WASHINGTON – Nestled in legislation to stimulate the American economy in the aftermath of the Sept. 11 terrorist attacks are provisions to give tax breaks to businesses that use chicken manure as an alternative source of energy.
The House last month narrowly passed a $100 billion package of tax breaks incentives to corporations and individuals, including a plan to extend a current chicken-litter tax break for two years. The current tax break is set to expire at the end of this year.
The Senate is expected to vote this week on its own economic stimulus package, which includes a one-year extension of the poultry power break.
Supporters of the chicken provision note that it is just a tiny portion of the $100 billion package, but one that could have tangible results.
Burning chicken litter to generate electricity “seems like a very positive thing” to do with the massive amounts of manure generated in Maryland, said Richard Lobb of the National Chicken Council.
“This is not a big drain on the treasury,” said Lobb.
Maryland chicken farmers and environmentalists support the credit because it could help alleviate the problem of disposing of 800,000 tons of chicken waste produced on the Delmarva Peninsula every year.
Much of the waste is now spread on farm fields as fertilizer. But that causes problems for the Chesapeake Bay, which suffers from over-fertilization when too many nutrients run off of agricultural land and into the water.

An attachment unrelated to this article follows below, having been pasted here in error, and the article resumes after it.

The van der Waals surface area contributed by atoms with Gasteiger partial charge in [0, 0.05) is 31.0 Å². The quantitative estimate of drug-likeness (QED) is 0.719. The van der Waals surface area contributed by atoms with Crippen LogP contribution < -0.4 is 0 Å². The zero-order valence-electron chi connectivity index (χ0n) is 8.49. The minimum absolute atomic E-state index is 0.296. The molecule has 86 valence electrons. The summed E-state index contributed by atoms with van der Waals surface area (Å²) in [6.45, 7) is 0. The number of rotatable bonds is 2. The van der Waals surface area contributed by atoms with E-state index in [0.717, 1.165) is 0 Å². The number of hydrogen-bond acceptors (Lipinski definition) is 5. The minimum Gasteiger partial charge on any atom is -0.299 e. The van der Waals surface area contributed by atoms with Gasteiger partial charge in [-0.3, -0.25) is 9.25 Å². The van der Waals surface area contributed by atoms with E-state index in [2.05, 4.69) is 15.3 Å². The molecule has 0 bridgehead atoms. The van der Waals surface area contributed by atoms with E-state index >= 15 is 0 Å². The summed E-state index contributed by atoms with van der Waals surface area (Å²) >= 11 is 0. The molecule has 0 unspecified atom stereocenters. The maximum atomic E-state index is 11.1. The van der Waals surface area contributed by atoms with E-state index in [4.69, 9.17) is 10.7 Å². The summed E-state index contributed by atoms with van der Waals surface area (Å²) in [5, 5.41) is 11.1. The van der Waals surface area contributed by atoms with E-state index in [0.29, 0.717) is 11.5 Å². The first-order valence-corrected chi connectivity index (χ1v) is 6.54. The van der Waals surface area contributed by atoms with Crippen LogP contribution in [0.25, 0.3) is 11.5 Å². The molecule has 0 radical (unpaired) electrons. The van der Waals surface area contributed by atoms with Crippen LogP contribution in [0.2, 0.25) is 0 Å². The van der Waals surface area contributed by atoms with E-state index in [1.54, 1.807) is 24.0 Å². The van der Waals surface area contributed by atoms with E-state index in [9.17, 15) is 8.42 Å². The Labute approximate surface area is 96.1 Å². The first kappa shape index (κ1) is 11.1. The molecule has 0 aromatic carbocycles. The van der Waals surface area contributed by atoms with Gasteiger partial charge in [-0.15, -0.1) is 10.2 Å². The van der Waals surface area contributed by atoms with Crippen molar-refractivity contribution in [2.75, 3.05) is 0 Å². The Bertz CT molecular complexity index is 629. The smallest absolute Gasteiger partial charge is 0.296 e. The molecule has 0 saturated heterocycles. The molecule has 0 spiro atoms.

“We are very supportive of this,” said Theresa Pierno, Maryland executive director of the Chesapeake Bay Foundation. “This would provide a significant benefit.”
Pierno said the move to use chicken litter for fuel is part of a larger effort in the state to discover uses for the waste. Other proposals include making the manure into fertilizer pellets, which can be shipped to areas of the country where there is not enough natural fertilizer nearby.
Lobb said there are “tight parameters” on exactly who can get the tax break for alternate uses of poultry manure and that it is a good investment.
“Hopefully this will serve to demonstrate the potential of chicken litter as a source of energy,” he said. “There are a lot of people interested in it here in the East and in the Midwest.”
At least one company is already planning to use chicken waste to power operations in Maryland. Delaware-based Allen Family Foods will use its own chicken waste to power its processing plants in Cordova, said environmentalists and state officials.
Maryland is the eighth-largest producer of broiler chickens in the nation. About 36 percent of the state’s total cash farm income was from broilers in 1999, according to the Delmarva Poultry Institute.